Audio authentication – either involving tape authentication or digital file authentication – is a way to ensure that the audio being utilized as evidence has not been tampered with in some way.

Not only will a forensic audio examiner use software to examine the actual recording, but authentication involves examining the physical tape itself and its casing.

This includes:

  • Checking the tape for splices
  • Examining the tape’s plastic shell to check for prying or disassembly
  • A process of examining the tape call magnetic development

Magnetic development involves using a magnetic liquid called ferrofluid in the examination of audio or video tape. The ferrofluid allows the forensic examiner to see the magnetic patterns on a tape. The types of things the audio engineer would look for include magnetic signatures left by stopping, pausing and starting the recording process. It can also be possible to tell if the tape has been recorded over or simply erased and left blank.

Newer software provides an edge when it comes to detecting authenticity in audio as it looks into variances that could lead to falsification of a recording – particular in tape recordings:

  • Equipment noise – hums, pops, varying pitch in inconsistent forms over the whole of the recording
  • Fading – Any gradual or sudden decline in volume that effects the interpretation of noise or dialogue. If the sound cuts out completely that becomes a gap in the recording
  • Gaps – Any segment where there is a change (often unexplained) in the content or context of an audio recording. A perfect example of this is the infamous Watergate recording where there is an 18 and ½ minute gap in the recorded audio that was later discovered to be an overlaid recording of electrical interference.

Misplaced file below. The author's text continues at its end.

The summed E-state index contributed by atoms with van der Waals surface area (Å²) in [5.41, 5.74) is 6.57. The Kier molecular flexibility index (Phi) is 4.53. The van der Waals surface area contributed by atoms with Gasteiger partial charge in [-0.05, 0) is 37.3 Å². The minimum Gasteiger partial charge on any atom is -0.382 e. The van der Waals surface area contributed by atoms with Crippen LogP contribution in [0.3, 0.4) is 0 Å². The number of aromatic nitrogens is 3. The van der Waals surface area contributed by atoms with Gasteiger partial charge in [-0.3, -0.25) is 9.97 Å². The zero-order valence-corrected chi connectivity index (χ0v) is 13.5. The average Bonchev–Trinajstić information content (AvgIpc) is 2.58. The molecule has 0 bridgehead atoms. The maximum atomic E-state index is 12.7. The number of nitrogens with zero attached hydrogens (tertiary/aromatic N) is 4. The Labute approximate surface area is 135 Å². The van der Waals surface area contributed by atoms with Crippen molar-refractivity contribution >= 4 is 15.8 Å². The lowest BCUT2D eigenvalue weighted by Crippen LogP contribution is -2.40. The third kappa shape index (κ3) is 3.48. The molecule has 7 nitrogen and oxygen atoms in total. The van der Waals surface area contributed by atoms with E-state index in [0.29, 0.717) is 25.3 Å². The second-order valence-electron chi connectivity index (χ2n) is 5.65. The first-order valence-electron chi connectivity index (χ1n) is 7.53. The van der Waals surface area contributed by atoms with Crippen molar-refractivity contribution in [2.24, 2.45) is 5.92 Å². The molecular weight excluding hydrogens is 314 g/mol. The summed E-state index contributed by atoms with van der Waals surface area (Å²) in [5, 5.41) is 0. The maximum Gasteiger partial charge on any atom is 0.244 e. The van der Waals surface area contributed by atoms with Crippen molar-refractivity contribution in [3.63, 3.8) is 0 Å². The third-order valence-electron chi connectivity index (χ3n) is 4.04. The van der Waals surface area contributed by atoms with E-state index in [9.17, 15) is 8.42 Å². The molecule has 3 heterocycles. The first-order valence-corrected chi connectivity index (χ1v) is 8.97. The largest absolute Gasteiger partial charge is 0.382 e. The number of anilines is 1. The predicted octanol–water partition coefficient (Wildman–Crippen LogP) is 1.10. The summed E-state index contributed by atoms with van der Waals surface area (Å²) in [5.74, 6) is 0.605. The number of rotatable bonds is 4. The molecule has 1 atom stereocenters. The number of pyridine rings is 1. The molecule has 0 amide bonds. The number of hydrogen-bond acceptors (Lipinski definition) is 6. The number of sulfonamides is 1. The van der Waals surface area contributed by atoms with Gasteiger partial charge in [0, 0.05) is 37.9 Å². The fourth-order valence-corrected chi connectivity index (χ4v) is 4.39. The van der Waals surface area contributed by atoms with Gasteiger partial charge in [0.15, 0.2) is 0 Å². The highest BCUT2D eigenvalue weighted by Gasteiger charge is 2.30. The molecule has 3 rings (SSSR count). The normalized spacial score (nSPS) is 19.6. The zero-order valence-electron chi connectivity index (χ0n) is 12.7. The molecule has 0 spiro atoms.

• Transients – These are clicks or pops and other “attack” sounds within a recording and may signify that there has been a splice or some other alteration to the recording

There are a number of methods that are used to authenticate a recording, checking it specifically for originality. An obvious and important tool that a forensic audio examiner has is the ear. Critical listening affords a great deal of benefit and it takes training and experience to know what to listen for while playing a track over and over.

In some cases, an examiner may have to run through a section of audio many dozens of times. They examine bits of a conversation or sections of a recording to fully understand the sounds – including both foreground and background sounds. If something stands out the examiner will further investigate that specific segment using their trained ear to discern if the recorded event is authentic or not.

Beyond listening, the examiner utilizes physical inspection as well as spectrum and waveform analysis to visually inspect the quality and construct of a specific piece of audio. All of these methods come together allowing the examiner to certify the authenticity of a tape recording.

Things become more difficult when a recording is made using a digital recorder that creates audio files such as.wav or.mp3. While many of the above methods may be useful with a recording that originated as a digital file, it is somewhat easy for a knowledgeable person to edit the file without leaving any known sign of doing so.

One promising method of digital authentication is the use of ENF (electric network frequency) data. Whenever someone is recording while plugged into an electrical outlet or using a battery operated device within an ENF magnetic field, their recording will include a 50Hz or 60Hz (depending on country) waveform signature. This signature can be compared to an ENF database to possibly determine where and when the recording was made, whether it’s an original or a copy, or whether it was edited or altered in anyway. Digital audio authenticity examination, and more specifically the use of ENF, is in its infancy and has a way to go before forensic audio examiners reach the level of sophistication that has been achieved with authentication of analog tape recordings.